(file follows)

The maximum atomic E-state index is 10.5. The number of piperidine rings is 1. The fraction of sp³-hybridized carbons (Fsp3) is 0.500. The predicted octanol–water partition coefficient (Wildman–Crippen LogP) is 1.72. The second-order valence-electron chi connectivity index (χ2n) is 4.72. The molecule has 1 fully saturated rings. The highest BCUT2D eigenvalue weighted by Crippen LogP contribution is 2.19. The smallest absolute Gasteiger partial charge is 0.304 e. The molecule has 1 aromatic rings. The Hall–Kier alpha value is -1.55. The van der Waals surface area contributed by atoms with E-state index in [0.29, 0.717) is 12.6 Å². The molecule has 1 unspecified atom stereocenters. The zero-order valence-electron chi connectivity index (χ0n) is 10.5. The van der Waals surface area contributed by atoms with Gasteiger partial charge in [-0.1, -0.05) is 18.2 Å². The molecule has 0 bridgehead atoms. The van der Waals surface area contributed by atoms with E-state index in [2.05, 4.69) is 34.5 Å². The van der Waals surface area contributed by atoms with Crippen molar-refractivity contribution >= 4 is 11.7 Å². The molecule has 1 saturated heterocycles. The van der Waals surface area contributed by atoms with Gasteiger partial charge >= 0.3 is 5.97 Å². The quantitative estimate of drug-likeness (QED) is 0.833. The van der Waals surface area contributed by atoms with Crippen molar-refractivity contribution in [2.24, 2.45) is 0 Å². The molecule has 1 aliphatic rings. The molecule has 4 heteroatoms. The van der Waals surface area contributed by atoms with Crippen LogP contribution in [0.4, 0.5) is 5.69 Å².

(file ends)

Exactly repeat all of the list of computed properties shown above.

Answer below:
The maximum atomic E-state index is 10.5. The number of piperidine rings is 1. The fraction of sp³-hybridized carbons (Fsp3) is 0.500. The predicted octanol–water partition coefficient (Wildman–Crippen LogP) is 1.72. The second-order valence-electron chi connectivity index (χ2n) is 4.72. The molecule has 1 fully saturated rings. The highest BCUT2D eigenvalue weighted by Crippen LogP contribution is 2.19. The smallest absolute Gasteiger partial charge is 0.304 e. The molecule has 1 aromatic rings. The Hall–Kier alpha value is -1.55. The van der Waals surface area contributed by atoms with E-state index in [0.29, 0.717) is 12.6 Å². The molecule has 1 unspecified atom stereocenters. The zero-order valence-electron chi connectivity index (χ0n) is 10.5. The van der Waals surface area contributed by atoms with Gasteiger partial charge in [-0.1, -0.05) is 18.2 Å². The molecule has 0 bridgehead atoms. The van der Waals surface area contributed by atoms with E-state index in [2.05, 4.69) is 34.5 Å². The van der Waals surface area contributed by atoms with Crippen molar-refractivity contribution >= 4 is 11.7 Å². The molecule has 1 saturated heterocycles. The van der Waals surface area contributed by atoms with Gasteiger partial charge >= 0.3 is 5.97 Å². The quantitative estimate of drug-likeness (QED) is 0.833. The van der Waals surface area contributed by atoms with Crippen molar-refractivity contribution in [2.24, 2.45) is 0 Å². The molecule has 1 aliphatic rings. The molecule has 4 heteroatoms. The van der Waals surface area contributed by atoms with Crippen LogP contribution in [0.4, 0.5) is 5.69 Å².